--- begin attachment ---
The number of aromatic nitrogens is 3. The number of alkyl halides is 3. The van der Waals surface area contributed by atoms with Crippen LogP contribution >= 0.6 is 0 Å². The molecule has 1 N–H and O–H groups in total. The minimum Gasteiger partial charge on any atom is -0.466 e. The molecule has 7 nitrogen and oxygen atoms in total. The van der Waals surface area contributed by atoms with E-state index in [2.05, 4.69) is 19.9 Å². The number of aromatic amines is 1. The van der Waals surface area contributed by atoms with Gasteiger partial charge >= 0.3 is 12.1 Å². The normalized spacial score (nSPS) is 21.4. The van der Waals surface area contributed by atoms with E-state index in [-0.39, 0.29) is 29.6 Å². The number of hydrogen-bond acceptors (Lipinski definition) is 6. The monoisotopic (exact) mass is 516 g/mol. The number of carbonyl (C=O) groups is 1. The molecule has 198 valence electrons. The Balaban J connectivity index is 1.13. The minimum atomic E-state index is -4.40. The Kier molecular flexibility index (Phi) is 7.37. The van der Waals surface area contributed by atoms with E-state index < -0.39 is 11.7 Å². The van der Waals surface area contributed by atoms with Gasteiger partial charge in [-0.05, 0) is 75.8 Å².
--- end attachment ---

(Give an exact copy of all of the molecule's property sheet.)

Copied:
The number of aromatic nitrogens is 3. The number of alkyl halides is 3. The van der Waals surface area contributed by atoms with Crippen LogP contribution >= 0.6 is 0 Å². The molecule has 1 N–H and O–H groups in total. The minimum Gasteiger partial charge on any atom is -0.466 e. The molecule has 7 nitrogen and oxygen atoms in total. The van der Waals surface area contributed by atoms with E-state index in [2.05, 4.69) is 19.9 Å². The number of aromatic amines is 1. The van der Waals surface area contributed by atoms with Gasteiger partial charge >= 0.3 is 12.1 Å². The normalized spacial score (nSPS) is 21.4. The van der Waals surface area contributed by atoms with E-state index in [-0.39, 0.29) is 29.6 Å². The number of hydrogen-bond acceptors (Lipinski definition) is 6. The monoisotopic (exact) mass is 516 g/mol. The number of carbonyl (C=O) groups is 1. The molecule has 198 valence electrons. The Balaban J connectivity index is 1.13. The minimum atomic E-state index is -4.40. The Kier molecular flexibility index (Phi) is 7.37. The van der Waals surface area contributed by atoms with E-state index < -0.39 is 11.7 Å². The van der Waals surface area contributed by atoms with Gasteiger partial charge in [-0.05, 0) is 75.8 Å².